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Spokane, Washington  Est. May 19, 1883
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911 recording before deputy shooting referenced knife

Roy Jacobs   Courtesy of the Jacobs family (Courtesy Family / The Spokesman-reivew)
Roy Jacobs Courtesy of the Jacobs family (Courtesy Family / The Spokesman-reivew)
Ten minutes before a sheriff’s deputy shot and killed Roy Jacobs Jr. in his brother’s Spokane Valley apartment last Saturday morning, a man in the house said, “Put the knife away.” The command is in the background of a 911 recording released Friday. Investigators said Deputy Jerad Kiehn shot Jacobs because he was threatening him with a knife and that the three responding deputies had been told a domestic dispute may have been in progress. But at the end of the 911 call, Jacobs’ niece emphasized nothing was wrong. “Nobody is in danger or hurt or anything here,” said the woman, who identified herself as Traci Doud. On the recording, when the dispatcher asked if Jacobs was being violent, Doud said no. She said he was arguing with his ex-wife, who was also at the residence. Jacobs had called 911 twice earlier in the night to report he needed to be arrested on an outstanding civil warrant. On the third call, between Doud and a dispatcher who called back after a hang-up call from the apartment, Doud said her uncle was “very, very drunk” and “being stupid.” When the dispatcher asked her to put him on the phone to confirm he was alright, Doud said she didn’t want to because “he’ll tell a bunch of stories.” On an earlier 911 call, when Jacobs called to turn himself in, the dispatcher asked him if he was armed. Jacobs said no. The Spokane Police Department is investigating the shooting. It was the Sheriff’s Office’s first deputy-involved fatal shooting this year. Spokane police have shot two suspects to death this year. . Following the release of the recordings, Seattle attorney Sim Osborn confirmed that he has been retained to represent Jacobs’ family. Osborn is currently working with the family of Spokane Valley pastor Scott Creach, who was shot and killed by Deputy Brian Hirzel on Aug. 25, 2010. The family filed a civil suit in federal court and the trial is scheduled to begin on July 29. In 2011, King County paid $10 million to settle a suit filed by Osborn and attorney Ray Dearie on behalf of the wife of Christopher Harris, who suffered permanent brain damage in 2009 after a sheriff’s deputy shoved his head into a concrete wall.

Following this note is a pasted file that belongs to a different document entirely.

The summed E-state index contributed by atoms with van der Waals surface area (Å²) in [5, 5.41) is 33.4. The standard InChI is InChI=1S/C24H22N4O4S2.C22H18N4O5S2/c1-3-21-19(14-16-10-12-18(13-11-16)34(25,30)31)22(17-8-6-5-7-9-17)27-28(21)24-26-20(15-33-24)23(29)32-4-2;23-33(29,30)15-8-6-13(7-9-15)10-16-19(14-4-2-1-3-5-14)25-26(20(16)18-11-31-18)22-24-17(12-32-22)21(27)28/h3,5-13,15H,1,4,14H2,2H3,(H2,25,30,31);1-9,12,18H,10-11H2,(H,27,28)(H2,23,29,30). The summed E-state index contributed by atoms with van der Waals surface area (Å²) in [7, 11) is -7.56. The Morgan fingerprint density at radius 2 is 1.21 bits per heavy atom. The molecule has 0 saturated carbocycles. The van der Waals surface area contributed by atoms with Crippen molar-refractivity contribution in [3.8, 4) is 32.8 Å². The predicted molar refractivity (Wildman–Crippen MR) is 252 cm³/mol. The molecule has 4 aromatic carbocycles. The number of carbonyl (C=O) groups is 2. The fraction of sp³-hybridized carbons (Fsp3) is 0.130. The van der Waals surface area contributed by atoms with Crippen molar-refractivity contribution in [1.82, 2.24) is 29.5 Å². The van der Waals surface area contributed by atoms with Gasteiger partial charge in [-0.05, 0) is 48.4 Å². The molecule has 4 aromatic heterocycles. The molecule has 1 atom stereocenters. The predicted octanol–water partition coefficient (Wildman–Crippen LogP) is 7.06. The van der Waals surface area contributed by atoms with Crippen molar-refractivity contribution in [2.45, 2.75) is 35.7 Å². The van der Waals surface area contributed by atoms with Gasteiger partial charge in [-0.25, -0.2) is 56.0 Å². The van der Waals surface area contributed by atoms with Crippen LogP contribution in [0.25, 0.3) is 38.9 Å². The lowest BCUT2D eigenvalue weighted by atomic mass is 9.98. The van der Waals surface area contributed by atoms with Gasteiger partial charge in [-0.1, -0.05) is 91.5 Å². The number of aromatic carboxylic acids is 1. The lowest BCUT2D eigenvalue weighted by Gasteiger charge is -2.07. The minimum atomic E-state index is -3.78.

Reporter Thomas Clouse contributed to this report.
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